If you are a woman in business and want to share your business story, then share it with us here and get featured!
Ladies, you need to give solo travelling a chance! It's been 6 years since I ventured out on my own, and trust me, it's been a wonderful experience!
#Travelling is Bae, Travelling is Life, Travelling is everything! I believe we all have come across various one-liners and paragraphs on travelling. For me…Travel is a refresher’s guide in times of monotony and distress. Travel is a form of challenging oneself. Travel is a mode of self-discovery. Travel is self-care.
We all travel to our workplaces, places of worship etc, but when it comes to leisure travel, there is a different connotation attached. Solo travelling in India is on the rise, and each day, women are taking a step forward to go solo.
Has anyone given a thought to solo travelling? Solo travelling in India? Is it safe to travel in India as a woman? My answer to these questions, drawing from my experiences would be, “Yes, solo travel even in India is safe for women.”
I have always been shy and a recluse since my formative years and meeting people was strict no. In fact, I used to run away from people! Travelling was out of the question back then. Growing up in a conservative family with 7 pm deadlines, my parents would often wonder if I would progress in the outside world due to my nature.
However, being a loner was easy and it has helped me, as I saw myself grow from a shy person to someone who has learned to travel on my own. I owe my transformation to my job as a media sales executive in a reputed company. This job expected me to initiate meetings, go out and meet people. It was a stepping stone to success, especially travel.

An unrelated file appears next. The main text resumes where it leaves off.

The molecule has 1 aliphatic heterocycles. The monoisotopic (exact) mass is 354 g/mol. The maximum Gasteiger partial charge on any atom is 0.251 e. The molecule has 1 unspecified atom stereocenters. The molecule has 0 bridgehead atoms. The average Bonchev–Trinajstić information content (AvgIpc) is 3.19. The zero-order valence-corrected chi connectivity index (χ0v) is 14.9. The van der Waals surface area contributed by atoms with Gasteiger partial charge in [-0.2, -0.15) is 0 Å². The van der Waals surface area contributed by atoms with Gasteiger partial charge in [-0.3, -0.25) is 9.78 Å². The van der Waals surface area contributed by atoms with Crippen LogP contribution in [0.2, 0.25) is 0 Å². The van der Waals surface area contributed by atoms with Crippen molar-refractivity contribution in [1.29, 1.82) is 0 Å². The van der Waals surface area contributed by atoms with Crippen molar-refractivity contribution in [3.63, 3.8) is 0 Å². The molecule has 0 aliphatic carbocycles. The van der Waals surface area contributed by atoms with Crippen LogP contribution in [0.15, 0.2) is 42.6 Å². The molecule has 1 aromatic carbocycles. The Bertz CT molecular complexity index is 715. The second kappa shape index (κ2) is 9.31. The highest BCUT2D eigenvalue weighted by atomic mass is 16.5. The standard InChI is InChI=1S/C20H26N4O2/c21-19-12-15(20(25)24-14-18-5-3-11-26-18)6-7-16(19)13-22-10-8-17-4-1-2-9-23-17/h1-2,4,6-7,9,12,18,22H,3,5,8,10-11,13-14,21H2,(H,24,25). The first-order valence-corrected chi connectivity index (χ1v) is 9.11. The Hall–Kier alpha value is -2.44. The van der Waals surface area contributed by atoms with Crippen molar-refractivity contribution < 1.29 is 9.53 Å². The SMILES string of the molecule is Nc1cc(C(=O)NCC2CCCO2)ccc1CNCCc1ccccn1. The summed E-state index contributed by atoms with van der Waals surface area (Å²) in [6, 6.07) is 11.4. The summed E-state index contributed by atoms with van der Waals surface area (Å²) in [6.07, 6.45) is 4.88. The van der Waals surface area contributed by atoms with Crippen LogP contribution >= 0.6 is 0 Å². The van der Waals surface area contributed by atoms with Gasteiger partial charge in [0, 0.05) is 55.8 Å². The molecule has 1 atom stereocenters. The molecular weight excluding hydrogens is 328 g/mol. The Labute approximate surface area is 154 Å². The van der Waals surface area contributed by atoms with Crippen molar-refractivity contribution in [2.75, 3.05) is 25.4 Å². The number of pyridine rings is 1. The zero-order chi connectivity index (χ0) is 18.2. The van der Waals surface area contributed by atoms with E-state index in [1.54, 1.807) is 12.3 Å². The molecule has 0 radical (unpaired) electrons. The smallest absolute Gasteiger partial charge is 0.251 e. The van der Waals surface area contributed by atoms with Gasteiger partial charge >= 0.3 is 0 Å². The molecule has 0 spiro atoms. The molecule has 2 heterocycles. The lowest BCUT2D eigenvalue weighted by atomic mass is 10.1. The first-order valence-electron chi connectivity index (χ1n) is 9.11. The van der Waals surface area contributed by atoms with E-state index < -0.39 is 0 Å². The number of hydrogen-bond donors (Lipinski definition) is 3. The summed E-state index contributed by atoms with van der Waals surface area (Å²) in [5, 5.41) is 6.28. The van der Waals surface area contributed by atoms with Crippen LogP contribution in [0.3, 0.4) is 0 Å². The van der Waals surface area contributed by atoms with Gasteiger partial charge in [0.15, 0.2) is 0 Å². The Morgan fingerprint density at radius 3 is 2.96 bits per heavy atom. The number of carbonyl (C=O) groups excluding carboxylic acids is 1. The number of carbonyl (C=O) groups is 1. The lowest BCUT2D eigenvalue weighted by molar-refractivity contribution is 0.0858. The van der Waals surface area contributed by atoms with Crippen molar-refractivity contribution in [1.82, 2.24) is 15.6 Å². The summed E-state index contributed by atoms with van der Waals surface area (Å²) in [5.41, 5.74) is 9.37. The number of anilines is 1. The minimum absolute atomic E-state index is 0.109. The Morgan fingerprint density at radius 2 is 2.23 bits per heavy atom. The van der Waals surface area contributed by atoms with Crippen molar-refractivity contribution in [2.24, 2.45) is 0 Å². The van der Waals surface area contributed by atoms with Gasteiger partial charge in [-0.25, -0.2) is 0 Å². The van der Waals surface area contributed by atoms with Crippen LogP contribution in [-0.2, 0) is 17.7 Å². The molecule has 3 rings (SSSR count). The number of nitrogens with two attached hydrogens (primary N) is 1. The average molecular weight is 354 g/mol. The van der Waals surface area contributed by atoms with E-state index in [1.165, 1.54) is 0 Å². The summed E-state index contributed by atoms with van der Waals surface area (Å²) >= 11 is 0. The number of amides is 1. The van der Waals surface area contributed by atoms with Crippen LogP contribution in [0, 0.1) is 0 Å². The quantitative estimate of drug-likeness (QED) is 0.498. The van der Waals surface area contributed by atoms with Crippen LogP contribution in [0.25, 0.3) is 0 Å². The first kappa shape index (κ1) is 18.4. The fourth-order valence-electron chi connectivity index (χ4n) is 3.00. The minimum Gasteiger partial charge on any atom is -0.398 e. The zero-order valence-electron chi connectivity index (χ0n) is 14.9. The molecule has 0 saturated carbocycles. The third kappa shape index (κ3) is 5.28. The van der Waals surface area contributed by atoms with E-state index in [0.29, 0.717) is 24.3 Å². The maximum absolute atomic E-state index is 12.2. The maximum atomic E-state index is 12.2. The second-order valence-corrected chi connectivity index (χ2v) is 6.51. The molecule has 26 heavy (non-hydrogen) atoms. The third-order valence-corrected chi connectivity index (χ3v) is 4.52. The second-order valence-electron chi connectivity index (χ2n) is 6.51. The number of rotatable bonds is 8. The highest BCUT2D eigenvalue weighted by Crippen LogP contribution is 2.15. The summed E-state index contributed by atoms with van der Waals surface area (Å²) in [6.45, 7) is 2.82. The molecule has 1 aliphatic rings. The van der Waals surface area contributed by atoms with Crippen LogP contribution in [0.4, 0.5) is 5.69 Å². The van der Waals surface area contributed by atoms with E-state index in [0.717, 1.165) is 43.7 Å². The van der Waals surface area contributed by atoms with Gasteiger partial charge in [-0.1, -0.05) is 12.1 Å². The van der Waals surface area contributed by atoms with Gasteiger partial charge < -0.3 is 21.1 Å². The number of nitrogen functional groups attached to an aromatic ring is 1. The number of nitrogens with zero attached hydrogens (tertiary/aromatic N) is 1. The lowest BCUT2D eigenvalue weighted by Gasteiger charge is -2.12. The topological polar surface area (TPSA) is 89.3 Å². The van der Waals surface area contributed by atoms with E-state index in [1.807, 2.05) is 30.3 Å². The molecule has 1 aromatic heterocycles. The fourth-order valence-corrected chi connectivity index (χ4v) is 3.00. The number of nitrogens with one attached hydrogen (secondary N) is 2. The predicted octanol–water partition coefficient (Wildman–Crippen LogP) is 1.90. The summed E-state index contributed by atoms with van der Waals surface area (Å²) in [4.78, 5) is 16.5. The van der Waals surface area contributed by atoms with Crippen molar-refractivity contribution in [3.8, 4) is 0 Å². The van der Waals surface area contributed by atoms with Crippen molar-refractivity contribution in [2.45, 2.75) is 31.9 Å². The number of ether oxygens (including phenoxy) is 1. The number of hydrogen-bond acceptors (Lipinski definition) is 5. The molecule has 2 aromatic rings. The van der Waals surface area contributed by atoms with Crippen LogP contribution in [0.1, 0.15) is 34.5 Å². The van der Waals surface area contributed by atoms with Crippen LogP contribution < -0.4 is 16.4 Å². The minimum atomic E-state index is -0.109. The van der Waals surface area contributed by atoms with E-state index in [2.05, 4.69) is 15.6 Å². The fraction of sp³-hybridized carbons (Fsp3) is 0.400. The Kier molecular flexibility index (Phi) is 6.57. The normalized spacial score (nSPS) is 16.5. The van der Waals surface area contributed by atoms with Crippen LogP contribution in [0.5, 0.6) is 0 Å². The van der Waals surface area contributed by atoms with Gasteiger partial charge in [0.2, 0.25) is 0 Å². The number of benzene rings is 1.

The second reason was the evolution of technology, usage of smartphones, and travel apps. They were my saviours while preparing for the trips. Most of them were helpful, and some provided the best deals on a last minute or random trip. Engaging with like-minded travellers was still far off, but I knew I had to pull up my socks and start meeting people or at least read some useful blogs that would help me decide my further course of action.
You must be wondering how easy or difficult it is for women to travel on their own. Yes, I’ve had my fair share of fights, arguments with my family, but perseverance is the key ingredient to my success in convincing my folks. It is very difficult to convince parents and husbands about trips.